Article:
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Submitted by Ben Clayton, posted on September 05, 2003




Image Description, by Ben Clayton



For the last year I've been building my own engine to research into the new effects used in the next generation games, i.e. Doom3. One effect I was interested in was bump-mapping. I decided to give a shot at trying to reproduce the way that Doom3 calculated it's normal maps from high detailed models, to then be placed on a much lower resolution model.

My method uses the Object-Orientated normal map approach. Like most bump-mapping techniques, this approach requires a unique triangle on the normal map per face, so reusing the UV mapping from any texture mapping would not always work. So what I needed was to create a separate normal UV mapping for the model. The normal UV mapping could be created by hand in a modelling program such as 3DS Max, but I liked the idea of writing an Unwrapper, so here it is.

Unlike most unwrappers that already exist; the unwrapper does not try to keep faces that are neighbours on the model as neighbours on the UV map. Why? Because there's no need to. The UV mapping would only be used internally, with no need for any human to try and understand which triangle relates to which face.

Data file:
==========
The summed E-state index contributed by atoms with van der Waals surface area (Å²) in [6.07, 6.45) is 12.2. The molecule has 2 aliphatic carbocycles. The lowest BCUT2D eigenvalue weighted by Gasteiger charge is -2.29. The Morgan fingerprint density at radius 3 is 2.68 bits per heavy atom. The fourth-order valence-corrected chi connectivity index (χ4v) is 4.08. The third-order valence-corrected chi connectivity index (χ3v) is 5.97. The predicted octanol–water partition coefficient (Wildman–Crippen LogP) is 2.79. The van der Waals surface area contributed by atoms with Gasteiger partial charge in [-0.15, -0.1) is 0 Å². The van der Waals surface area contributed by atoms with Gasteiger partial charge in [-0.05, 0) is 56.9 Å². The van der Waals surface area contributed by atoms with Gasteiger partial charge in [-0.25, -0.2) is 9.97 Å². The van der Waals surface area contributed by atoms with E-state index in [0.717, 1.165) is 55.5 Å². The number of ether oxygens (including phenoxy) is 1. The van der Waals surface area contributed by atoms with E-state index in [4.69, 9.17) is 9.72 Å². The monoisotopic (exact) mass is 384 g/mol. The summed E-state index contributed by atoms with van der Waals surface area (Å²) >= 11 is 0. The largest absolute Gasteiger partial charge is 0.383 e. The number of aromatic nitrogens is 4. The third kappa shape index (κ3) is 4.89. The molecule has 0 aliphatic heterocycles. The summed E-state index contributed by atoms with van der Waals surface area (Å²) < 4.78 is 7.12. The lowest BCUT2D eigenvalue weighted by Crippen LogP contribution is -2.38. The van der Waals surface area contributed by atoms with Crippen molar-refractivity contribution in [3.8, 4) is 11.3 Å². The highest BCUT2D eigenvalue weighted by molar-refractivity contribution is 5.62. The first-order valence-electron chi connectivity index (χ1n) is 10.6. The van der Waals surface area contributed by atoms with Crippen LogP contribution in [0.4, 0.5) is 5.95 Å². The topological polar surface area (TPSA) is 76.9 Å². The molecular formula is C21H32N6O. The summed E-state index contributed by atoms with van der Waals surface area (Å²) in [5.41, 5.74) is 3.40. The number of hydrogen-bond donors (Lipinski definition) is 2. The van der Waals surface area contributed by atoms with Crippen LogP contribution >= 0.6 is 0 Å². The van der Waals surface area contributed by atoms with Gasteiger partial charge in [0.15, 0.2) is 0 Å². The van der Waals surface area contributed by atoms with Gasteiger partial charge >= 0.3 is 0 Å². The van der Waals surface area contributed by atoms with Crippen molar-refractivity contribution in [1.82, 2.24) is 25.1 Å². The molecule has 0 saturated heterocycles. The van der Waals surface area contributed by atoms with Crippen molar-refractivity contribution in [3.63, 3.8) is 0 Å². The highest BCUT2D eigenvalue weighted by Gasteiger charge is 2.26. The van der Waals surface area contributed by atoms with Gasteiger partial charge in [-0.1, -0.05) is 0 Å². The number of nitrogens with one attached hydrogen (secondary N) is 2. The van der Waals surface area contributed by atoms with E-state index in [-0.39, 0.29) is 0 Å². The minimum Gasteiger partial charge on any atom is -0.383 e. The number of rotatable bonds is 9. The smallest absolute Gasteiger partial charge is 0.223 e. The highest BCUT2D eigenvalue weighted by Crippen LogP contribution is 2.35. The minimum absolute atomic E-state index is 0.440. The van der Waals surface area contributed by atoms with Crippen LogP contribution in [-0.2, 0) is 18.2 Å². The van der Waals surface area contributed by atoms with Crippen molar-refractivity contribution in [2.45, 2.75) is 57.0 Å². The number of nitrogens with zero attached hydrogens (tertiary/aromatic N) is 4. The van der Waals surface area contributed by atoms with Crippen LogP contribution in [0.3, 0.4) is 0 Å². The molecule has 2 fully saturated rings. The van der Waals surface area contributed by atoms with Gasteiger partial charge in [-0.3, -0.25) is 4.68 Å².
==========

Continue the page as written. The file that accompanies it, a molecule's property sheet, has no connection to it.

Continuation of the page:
So the result is this UV-unwrapper. The method of unwrapping is quite a complicated one, but is basically an ever growing polygon, which uses a horrendously complicated edge matching function to find where to place the next triangle. The white lines you see are the edge of this polygon. By placing the largest triangles first, any gaps formed in the polygon are usually pretty well filled by smaller triangles later on, meaning quite an efficient normal map.

The model in this picture was around 800 polygons, and took about 2 minutes to unwrap. I feel there is more optimisation to follow! Thanks for reading.

Ben Clayton.


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